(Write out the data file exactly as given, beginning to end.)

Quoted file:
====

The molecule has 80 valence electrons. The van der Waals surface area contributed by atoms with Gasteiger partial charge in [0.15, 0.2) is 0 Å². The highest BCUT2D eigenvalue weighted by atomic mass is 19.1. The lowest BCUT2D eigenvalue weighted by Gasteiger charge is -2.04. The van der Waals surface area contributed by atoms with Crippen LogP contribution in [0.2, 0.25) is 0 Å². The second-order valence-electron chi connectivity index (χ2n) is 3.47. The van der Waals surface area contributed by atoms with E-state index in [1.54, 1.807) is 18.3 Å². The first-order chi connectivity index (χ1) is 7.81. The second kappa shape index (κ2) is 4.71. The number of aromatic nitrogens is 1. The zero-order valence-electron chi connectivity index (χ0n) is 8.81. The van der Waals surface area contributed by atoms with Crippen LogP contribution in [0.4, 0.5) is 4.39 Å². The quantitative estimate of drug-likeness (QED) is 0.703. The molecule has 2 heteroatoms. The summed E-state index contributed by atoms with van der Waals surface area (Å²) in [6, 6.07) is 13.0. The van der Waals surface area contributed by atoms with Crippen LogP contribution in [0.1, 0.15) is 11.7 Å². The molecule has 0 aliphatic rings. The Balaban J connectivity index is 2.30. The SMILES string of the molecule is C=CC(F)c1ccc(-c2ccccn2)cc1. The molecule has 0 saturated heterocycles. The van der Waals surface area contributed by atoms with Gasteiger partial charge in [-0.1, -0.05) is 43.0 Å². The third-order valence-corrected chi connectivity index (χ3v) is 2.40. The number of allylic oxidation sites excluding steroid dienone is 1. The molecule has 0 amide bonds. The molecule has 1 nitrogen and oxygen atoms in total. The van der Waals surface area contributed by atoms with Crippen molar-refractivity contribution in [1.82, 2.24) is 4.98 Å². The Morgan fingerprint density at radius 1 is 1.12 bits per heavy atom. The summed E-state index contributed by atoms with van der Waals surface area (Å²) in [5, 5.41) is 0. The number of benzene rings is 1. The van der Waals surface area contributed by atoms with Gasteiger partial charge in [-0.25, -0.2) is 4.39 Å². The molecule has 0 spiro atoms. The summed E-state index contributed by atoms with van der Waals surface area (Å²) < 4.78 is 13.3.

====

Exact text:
The molecule has 80 valence electrons. The van der Waals surface area contributed by atoms with Gasteiger partial charge in [0.15, 0.2) is 0 Å². The highest BCUT2D eigenvalue weighted by atomic mass is 19.1. The lowest BCUT2D eigenvalue weighted by Gasteiger charge is -2.04. The van der Waals surface area contributed by atoms with Crippen LogP contribution in [0.2, 0.25) is 0 Å². The second-order valence-electron chi connectivity index (χ2n) is 3.47. The van der Waals surface area contributed by atoms with E-state index in [1.54, 1.807) is 18.3 Å². The first-order chi connectivity index (χ1) is 7.81. The second kappa shape index (κ2) is 4.71. The number of aromatic nitrogens is 1. The zero-order valence-electron chi connectivity index (χ0n) is 8.81. The van der Waals surface area contributed by atoms with Crippen LogP contribution in [0.4, 0.5) is 4.39 Å². The quantitative estimate of drug-likeness (QED) is 0.703. The molecule has 2 heteroatoms. The summed E-state index contributed by atoms with van der Waals surface area (Å²) in [6, 6.07) is 13.0. The van der Waals surface area contributed by atoms with Crippen LogP contribution in [0.1, 0.15) is 11.7 Å². The molecule has 0 aliphatic rings. The Balaban J connectivity index is 2.30. The SMILES string of the molecule is C=CC(F)c1ccc(-c2ccccn2)cc1. The molecule has 0 saturated heterocycles. The van der Waals surface area contributed by atoms with Gasteiger partial charge in [-0.1, -0.05) is 43.0 Å². The third-order valence-corrected chi connectivity index (χ3v) is 2.40. The number of allylic oxidation sites excluding steroid dienone is 1. The molecule has 0 amide bonds. The molecule has 1 nitrogen and oxygen atoms in total. The van der Waals surface area contributed by atoms with Crippen molar-refractivity contribution in [1.82, 2.24) is 4.98 Å². The Morgan fingerprint density at radius 1 is 1.12 bits per heavy atom. The summed E-state index contributed by atoms with van der Waals surface area (Å²) in [5, 5.41) is 0. The number of benzene rings is 1. The van der Waals surface area contributed by atoms with Gasteiger partial charge in [-0.25, -0.2) is 4.39 Å². The molecule has 0 spiro atoms. The summed E-state index contributed by atoms with van der Waals surface area (Å²) < 4.78 is 13.3.